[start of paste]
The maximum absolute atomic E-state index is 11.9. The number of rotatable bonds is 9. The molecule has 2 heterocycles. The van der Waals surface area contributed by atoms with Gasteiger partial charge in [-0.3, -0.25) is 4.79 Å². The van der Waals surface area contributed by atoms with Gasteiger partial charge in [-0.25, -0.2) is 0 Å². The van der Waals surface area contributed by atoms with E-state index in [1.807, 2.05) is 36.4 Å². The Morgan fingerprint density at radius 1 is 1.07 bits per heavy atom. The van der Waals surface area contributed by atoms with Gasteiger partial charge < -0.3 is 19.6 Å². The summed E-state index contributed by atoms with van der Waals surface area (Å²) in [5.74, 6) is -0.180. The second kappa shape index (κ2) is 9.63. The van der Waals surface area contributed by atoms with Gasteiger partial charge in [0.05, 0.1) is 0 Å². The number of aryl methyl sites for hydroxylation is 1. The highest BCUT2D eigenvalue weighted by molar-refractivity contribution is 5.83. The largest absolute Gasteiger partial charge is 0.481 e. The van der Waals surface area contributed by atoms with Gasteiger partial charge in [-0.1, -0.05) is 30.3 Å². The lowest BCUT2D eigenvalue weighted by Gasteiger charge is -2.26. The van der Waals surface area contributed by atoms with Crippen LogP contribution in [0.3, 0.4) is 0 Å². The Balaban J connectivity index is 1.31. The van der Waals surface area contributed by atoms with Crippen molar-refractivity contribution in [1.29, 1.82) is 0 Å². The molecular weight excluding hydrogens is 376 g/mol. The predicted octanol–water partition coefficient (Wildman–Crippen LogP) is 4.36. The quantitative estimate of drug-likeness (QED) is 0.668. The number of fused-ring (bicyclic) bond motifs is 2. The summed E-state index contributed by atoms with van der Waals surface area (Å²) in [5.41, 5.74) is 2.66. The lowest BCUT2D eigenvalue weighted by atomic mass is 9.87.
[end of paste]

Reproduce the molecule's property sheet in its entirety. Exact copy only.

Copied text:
The maximum absolute atomic E-state index is 11.9. The number of rotatable bonds is 9. The molecule has 2 heterocycles. The van der Waals surface area contributed by atoms with Gasteiger partial charge in [-0.3, -0.25) is 4.79 Å². The van der Waals surface area contributed by atoms with Gasteiger partial charge in [-0.25, -0.2) is 0 Å². The van der Waals surface area contributed by atoms with E-state index in [1.807, 2.05) is 36.4 Å². The Morgan fingerprint density at radius 1 is 1.07 bits per heavy atom. The van der Waals surface area contributed by atoms with Gasteiger partial charge < -0.3 is 19.6 Å². The summed E-state index contributed by atoms with van der Waals surface area (Å²) in [5.74, 6) is -0.180. The second kappa shape index (κ2) is 9.63. The van der Waals surface area contributed by atoms with Gasteiger partial charge in [0.05, 0.1) is 0 Å². The number of aryl methyl sites for hydroxylation is 1. The highest BCUT2D eigenvalue weighted by molar-refractivity contribution is 5.83. The largest absolute Gasteiger partial charge is 0.481 e. The van der Waals surface area contributed by atoms with Gasteiger partial charge in [-0.1, -0.05) is 30.3 Å². The lowest BCUT2D eigenvalue weighted by Gasteiger charge is -2.26. The van der Waals surface area contributed by atoms with Crippen LogP contribution in [0.3, 0.4) is 0 Å². The Balaban J connectivity index is 1.31. The van der Waals surface area contributed by atoms with Crippen molar-refractivity contribution in [1.29, 1.82) is 0 Å². The molecular weight excluding hydrogens is 376 g/mol. The predicted octanol–water partition coefficient (Wildman–Crippen LogP) is 4.36. The quantitative estimate of drug-likeness (QED) is 0.668. The number of fused-ring (bicyclic) bond motifs is 2. The summed E-state index contributed by atoms with van der Waals surface area (Å²) in [5.41, 5.74) is 2.66. The lowest BCUT2D eigenvalue weighted by atomic mass is 9.87.